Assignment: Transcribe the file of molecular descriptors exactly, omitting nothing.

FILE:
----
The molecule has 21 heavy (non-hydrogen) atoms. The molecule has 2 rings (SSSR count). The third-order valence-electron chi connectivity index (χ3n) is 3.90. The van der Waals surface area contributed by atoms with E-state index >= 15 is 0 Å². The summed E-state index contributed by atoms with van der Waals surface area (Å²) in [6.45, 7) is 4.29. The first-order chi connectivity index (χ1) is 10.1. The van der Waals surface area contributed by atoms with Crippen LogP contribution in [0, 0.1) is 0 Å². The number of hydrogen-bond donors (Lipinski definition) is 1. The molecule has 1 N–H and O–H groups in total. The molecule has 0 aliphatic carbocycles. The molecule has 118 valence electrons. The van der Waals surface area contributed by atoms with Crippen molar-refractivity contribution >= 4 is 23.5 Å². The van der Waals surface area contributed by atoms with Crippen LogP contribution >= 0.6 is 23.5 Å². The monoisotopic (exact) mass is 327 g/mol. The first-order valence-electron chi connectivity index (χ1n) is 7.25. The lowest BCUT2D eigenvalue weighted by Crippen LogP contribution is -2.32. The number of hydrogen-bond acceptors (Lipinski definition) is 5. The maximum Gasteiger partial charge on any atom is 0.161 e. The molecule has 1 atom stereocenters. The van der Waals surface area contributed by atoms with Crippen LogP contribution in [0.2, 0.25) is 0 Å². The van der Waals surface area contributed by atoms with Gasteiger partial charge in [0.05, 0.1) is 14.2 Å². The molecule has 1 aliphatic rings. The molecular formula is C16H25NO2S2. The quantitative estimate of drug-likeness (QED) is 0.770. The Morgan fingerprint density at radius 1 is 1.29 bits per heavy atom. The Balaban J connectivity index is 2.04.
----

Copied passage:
The molecule has 21 heavy (non-hydrogen) atoms. The molecule has 2 rings (SSSR count). The third-order valence-electron chi connectivity index (χ3n) is 3.90. The van der Waals surface area contributed by atoms with E-state index >= 15 is 0 Å². The summed E-state index contributed by atoms with van der Waals surface area (Å²) in [6.45, 7) is 4.29. The first-order chi connectivity index (χ1) is 10.1. The van der Waals surface area contributed by atoms with Crippen LogP contribution in [0, 0.1) is 0 Å². The number of hydrogen-bond donors (Lipinski definition) is 1. The molecule has 1 N–H and O–H groups in total. The molecule has 0 aliphatic carbocycles. The molecule has 118 valence electrons. The van der Waals surface area contributed by atoms with Crippen molar-refractivity contribution >= 4 is 23.5 Å². The van der Waals surface area contributed by atoms with Crippen LogP contribution >= 0.6 is 23.5 Å². The monoisotopic (exact) mass is 327 g/mol. The first-order valence-electron chi connectivity index (χ1n) is 7.25. The lowest BCUT2D eigenvalue weighted by Crippen LogP contribution is -2.32. The number of hydrogen-bond acceptors (Lipinski definition) is 5. The maximum Gasteiger partial charge on any atom is 0.161 e. The molecule has 1 atom stereocenters. The van der Waals surface area contributed by atoms with Crippen LogP contribution in [0.2, 0.25) is 0 Å². The van der Waals surface area contributed by atoms with Gasteiger partial charge in [0.05, 0.1) is 14.2 Å². The molecule has 1 aliphatic rings. The molecular formula is C16H25NO2S2. The quantitative estimate of drug-likeness (QED) is 0.770. The Morgan fingerprint density at radius 1 is 1.29 bits per heavy atom. The Balaban J connectivity index is 2.04.